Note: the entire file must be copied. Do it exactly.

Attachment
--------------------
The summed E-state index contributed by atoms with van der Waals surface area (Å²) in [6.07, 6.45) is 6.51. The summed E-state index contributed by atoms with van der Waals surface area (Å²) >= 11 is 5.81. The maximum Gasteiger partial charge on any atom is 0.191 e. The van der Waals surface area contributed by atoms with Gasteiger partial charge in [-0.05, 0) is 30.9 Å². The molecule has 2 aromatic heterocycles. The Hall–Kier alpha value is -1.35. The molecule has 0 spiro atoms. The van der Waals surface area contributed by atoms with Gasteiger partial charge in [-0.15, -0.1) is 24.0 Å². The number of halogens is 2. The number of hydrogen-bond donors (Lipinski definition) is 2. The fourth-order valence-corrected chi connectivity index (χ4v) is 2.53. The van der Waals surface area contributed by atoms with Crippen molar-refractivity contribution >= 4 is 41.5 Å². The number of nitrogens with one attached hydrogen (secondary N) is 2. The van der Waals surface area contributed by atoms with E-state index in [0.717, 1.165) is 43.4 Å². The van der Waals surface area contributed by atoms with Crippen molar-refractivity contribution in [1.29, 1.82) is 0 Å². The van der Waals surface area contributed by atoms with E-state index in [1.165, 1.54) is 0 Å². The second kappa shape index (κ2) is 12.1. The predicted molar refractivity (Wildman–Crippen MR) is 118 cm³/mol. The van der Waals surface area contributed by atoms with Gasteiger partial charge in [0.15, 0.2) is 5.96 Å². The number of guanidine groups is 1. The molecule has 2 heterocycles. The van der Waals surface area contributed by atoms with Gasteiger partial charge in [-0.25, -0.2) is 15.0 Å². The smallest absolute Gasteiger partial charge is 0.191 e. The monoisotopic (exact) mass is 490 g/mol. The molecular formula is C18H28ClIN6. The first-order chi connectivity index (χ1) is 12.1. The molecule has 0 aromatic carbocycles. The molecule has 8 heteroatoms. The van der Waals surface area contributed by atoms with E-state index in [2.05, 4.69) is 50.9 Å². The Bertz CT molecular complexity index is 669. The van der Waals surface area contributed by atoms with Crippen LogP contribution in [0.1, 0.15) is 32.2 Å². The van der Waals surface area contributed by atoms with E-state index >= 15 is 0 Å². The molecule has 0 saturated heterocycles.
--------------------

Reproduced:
The summed E-state index contributed by atoms with van der Waals surface area (Å²) in [6.07, 6.45) is 6.51. The summed E-state index contributed by atoms with van der Waals surface area (Å²) >= 11 is 5.81. The maximum Gasteiger partial charge on any atom is 0.191 e. The van der Waals surface area contributed by atoms with Gasteiger partial charge in [-0.05, 0) is 30.9 Å². The molecule has 2 aromatic heterocycles. The Hall–Kier alpha value is -1.35. The molecule has 0 spiro atoms. The van der Waals surface area contributed by atoms with Gasteiger partial charge in [-0.15, -0.1) is 24.0 Å². The number of halogens is 2. The number of hydrogen-bond donors (Lipinski definition) is 2. The fourth-order valence-corrected chi connectivity index (χ4v) is 2.53. The van der Waals surface area contributed by atoms with Crippen molar-refractivity contribution >= 4 is 41.5 Å². The number of nitrogens with one attached hydrogen (secondary N) is 2. The van der Waals surface area contributed by atoms with E-state index in [0.717, 1.165) is 43.4 Å². The van der Waals surface area contributed by atoms with Crippen molar-refractivity contribution in [1.29, 1.82) is 0 Å². The van der Waals surface area contributed by atoms with E-state index in [1.165, 1.54) is 0 Å². The second kappa shape index (κ2) is 12.1. The predicted molar refractivity (Wildman–Crippen MR) is 118 cm³/mol. The van der Waals surface area contributed by atoms with Gasteiger partial charge in [0.15, 0.2) is 5.96 Å². The number of guanidine groups is 1. The molecule has 2 heterocycles. The van der Waals surface area contributed by atoms with Gasteiger partial charge in [-0.25, -0.2) is 15.0 Å². The smallest absolute Gasteiger partial charge is 0.191 e. The monoisotopic (exact) mass is 490 g/mol. The molecular formula is C18H28ClIN6. The first-order chi connectivity index (χ1) is 12.1. The molecule has 0 aromatic carbocycles. The molecule has 8 heteroatoms. The van der Waals surface area contributed by atoms with E-state index in [2.05, 4.69) is 50.9 Å². The Bertz CT molecular complexity index is 669. The van der Waals surface area contributed by atoms with Crippen LogP contribution in [0.1, 0.15) is 32.2 Å². The van der Waals surface area contributed by atoms with E-state index >= 15 is 0 Å². The molecule has 0 saturated heterocycles.